Longer term China needs to address the status of its women. Only when this is done will the sex ratio right itself. The status of women in China is an issue that has been around for millennia and will not be changed quickly. The new Population and Family Planning Law is a step in the right direction. The new law bans the use of ultrasound machines for pre-natal sex determination and makes it illegal to provide sex selection abortions. In all probability this will drive sex-selection abortion underground rather than eliminate it. The Population Law continues to promote the use of long term contraceptives including the IUD and sterilization, to the detriment of condom promotion that can prevent AIDS. China is going to have to declare an all-out war against AIDS and the various ways it is transmitted. Dealing with sex in a more open manner must be a major part of the campaign as well as condom protection for men and women. Changes in sexual behavior are a must for any society attempting to fight AIDS.
Economic factors also come into play in trying to change cultural norms. China is in the beginnings of creating a social security system in order to provide old age security for parents who will hopefully rely less on a male heir to provide for them. As China industrializes there will be less reliance on male heirs to work on family farms.
In the meantime, young Chinese men and women will adapt in not always healthy ways to the reality that their parents have created. Even though the status of women will not immediately improve and may even decrease further as women are kidnapped and sold for brides, women will become more "valuable" on the marriage market and those that escape kidnapping will fetch a higher "bride price". Officials at the China Family Planning Association report that this is happening. The same officials also report that the differential in the ages of males and females at time of marriage is widening. Men are marrying younger and younger women since they cannot find brides of their own age. Prostitution will increase as will the diseases that go with it, including HIV/AIDS.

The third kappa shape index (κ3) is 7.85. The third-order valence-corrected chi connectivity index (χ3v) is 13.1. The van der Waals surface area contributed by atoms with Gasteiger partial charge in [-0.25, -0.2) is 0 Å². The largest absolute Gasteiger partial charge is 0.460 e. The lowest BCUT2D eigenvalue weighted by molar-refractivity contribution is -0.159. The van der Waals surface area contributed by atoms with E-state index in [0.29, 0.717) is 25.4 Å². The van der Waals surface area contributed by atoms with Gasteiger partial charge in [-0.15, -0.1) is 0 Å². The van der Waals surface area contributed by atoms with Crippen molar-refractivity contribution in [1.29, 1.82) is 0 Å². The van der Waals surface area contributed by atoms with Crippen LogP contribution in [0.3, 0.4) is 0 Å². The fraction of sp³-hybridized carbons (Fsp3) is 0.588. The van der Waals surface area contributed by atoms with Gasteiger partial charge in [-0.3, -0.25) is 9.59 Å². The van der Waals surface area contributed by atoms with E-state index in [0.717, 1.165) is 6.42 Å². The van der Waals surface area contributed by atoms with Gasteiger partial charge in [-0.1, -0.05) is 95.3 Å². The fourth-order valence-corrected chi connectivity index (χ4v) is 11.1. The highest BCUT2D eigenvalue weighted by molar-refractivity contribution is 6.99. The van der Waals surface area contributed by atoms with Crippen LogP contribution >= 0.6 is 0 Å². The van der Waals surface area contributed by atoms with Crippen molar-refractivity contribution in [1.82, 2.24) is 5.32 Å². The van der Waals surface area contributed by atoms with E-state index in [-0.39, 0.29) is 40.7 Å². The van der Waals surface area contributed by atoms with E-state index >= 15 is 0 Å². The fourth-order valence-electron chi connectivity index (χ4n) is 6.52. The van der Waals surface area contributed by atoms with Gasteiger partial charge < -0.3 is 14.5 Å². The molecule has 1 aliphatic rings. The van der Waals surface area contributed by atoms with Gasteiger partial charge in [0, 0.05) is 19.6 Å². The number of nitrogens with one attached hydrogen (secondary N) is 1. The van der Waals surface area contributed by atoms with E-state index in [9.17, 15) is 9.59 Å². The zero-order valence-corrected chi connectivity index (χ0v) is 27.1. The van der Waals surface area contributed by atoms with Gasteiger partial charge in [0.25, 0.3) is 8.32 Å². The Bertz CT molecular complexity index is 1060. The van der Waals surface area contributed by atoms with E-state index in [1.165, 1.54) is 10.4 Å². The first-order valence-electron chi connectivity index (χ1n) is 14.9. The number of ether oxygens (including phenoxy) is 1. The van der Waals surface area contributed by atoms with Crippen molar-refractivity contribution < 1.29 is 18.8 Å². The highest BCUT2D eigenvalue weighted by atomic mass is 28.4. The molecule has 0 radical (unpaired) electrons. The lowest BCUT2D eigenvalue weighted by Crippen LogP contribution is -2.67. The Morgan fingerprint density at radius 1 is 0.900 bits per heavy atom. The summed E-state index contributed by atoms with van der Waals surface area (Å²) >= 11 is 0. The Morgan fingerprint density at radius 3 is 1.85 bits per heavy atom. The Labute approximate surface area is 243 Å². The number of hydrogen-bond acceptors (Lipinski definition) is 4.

China will remain for the foreseeable future a high sex ratio society. As Hudson and Den Boer concluded:
"High sex-ratio societies, denoting a very low status for women, cannot be expected to emulate normal sex-ratio societies either in terms of their form of government or in terms of their tendency towards peacefulness.
All we have found suggests that high sex-ratio societies in contexts of unequal resource distribution and generalized resource scarcity breed chronic violence and persistent social disorder and corruption. Though these phenomena certainly exist as well in societies without high sex ratios,…high sex ratio societies present an unmistakable aggravating and amplifying effect, leading to disruption on a larger scale than might be possible in societies with lower sex ratios.